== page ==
You should also encourage them to drink plenty of water. A well hydrated body helps relieve some cold symptoms. If your dog isn’t drinking as much as they should perhaps the use of some Pedialyte is warranted. The electrolytes in it will keep the natural balance of moisture inside your dog’s system during this difficult time.

Conclusion on Common Cold

Although colds are very common for both the human and canine species, dogs and humans cannot catch this type of disease from one another. The noncommunicable nature of these viruses means that the germs that can thrive in the human body cannot adapt to a dog’s body and vice versa. It is, therefore, safe to snuggle up with your pet even if one of you has a cold.

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{ 6 comments… read them below or add one }

JR October, 2015

I had a terrible head cold last week and then my dog got into my garbage. She ate the tissues used for blowing my nose. Now she’s sick and has gluey eyes. We are keeping an eye on her and making her comfortable with warm blankets and chicken soup.


Colette November, 2015

Thank you for confirming this as my doggie did the same. I’ve been ill now for nearly 2 weeks with a terrible cold and cough. My young dog gets great pleasure in stealing tissues and chomping them down before I can even get them back. Now she’s got a runny nose. How long does it last for dogs?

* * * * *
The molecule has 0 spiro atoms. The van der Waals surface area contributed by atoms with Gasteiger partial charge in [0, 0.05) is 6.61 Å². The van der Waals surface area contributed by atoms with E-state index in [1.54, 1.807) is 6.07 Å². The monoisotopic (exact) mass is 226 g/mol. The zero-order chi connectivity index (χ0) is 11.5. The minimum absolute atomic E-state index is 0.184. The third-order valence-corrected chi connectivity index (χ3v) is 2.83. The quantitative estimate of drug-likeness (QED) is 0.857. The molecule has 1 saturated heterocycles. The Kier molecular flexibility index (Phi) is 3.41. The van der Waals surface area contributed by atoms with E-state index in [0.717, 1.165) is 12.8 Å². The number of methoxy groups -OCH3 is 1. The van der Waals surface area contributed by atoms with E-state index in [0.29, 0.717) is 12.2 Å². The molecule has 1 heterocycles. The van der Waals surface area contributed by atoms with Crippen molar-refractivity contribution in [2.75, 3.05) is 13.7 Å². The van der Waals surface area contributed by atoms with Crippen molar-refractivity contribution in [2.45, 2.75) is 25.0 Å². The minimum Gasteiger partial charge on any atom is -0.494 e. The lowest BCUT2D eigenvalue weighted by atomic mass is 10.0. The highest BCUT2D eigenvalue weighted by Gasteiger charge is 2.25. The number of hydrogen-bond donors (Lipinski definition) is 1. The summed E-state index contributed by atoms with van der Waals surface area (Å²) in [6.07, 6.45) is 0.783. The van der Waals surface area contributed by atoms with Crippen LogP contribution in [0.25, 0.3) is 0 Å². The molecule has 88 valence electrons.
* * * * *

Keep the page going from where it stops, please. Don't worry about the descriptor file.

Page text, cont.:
Bobo September, 2015

I can confirm that a human cold can be transferred to a dog. Try it by sneezing on your dog’s nose and wait a day or so. Soon enough your little doggie will be sneezing with a running nose. Just like humans, they recover after a week. I did this experiment when he was 2 years old. I’m happy to say he’s now 12 and still going strong!


Lynn April, 2015

This is not entirely true. Zoonotic illnesses can be transmitted from human to dog and vice versa. Viruses mutate and change often. Not all viruses can be transmitted, but some have the potential to. Viruses have a purpose, to infect to survive. They adapt to changes in their environments and occasionally mutate to make their survival possible. Scientists learn new things about viruses every day, things that they didn’t believe possible are now possible. H1N1, for example, can be transmitted to dogs and that wasn’t the case before.


Cheryl September, 2014

Thank you for this information. I do know, however, that the H1N1 virus (influenza) can mutate and infect your pet. It happened to my family and two of my four dogs and my cat caught a mutation of it from me. They then passed the mutation to each other. However, you have definitely reassured me that the common cold is nothing to worry about.


Janet August, 2014

I did assume my little dog caught his cold from me as we both have runny noses. I was first to have the cold though! He has just recently been prescribed by our vet an anti-inflammatory med for back legs so maybe the recent visit was stressful as he was in pain. Your article has been very useful, thank you.